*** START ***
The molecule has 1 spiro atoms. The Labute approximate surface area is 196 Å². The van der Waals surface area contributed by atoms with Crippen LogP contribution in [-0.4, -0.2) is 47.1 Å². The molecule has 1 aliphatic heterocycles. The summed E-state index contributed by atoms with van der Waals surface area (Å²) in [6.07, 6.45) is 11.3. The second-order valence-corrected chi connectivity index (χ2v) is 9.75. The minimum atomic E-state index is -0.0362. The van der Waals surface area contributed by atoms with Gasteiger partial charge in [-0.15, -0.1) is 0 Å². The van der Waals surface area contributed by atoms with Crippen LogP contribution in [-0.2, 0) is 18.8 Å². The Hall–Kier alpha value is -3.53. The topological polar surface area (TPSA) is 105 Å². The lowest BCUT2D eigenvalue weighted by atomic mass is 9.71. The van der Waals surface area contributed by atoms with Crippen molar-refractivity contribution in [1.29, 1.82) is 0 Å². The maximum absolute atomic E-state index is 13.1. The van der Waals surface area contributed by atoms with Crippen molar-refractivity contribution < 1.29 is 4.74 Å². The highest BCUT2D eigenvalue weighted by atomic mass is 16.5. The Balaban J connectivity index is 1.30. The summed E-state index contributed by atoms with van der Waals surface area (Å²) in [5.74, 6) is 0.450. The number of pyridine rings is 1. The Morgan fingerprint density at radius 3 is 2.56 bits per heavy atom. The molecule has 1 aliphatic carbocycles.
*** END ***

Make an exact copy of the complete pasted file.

The molecule has 1 spiro atoms. The Labute approximate surface area is 196 Å². The van der Waals surface area contributed by atoms with Crippen LogP contribution in [-0.4, -0.2) is 47.1 Å². The molecule has 1 aliphatic heterocycles. The summed E-state index contributed by atoms with van der Waals surface area (Å²) in [6.07, 6.45) is 11.3. The second-order valence-corrected chi connectivity index (χ2v) is 9.75. The minimum atomic E-state index is -0.0362. The van der Waals surface area contributed by atoms with Gasteiger partial charge in [-0.15, -0.1) is 0 Å². The van der Waals surface area contributed by atoms with Crippen LogP contribution in [-0.2, 0) is 18.8 Å². The Hall–Kier alpha value is -3.53. The topological polar surface area (TPSA) is 105 Å². The lowest BCUT2D eigenvalue weighted by atomic mass is 9.71. The van der Waals surface area contributed by atoms with Crippen molar-refractivity contribution in [1.29, 1.82) is 0 Å². The maximum absolute atomic E-state index is 13.1. The van der Waals surface area contributed by atoms with Crippen molar-refractivity contribution < 1.29 is 4.74 Å². The highest BCUT2D eigenvalue weighted by atomic mass is 16.5. The Balaban J connectivity index is 1.30. The summed E-state index contributed by atoms with van der Waals surface area (Å²) in [5.74, 6) is 0.450. The number of pyridine rings is 1. The Morgan fingerprint density at radius 3 is 2.56 bits per heavy atom. The molecule has 1 aliphatic carbocycles.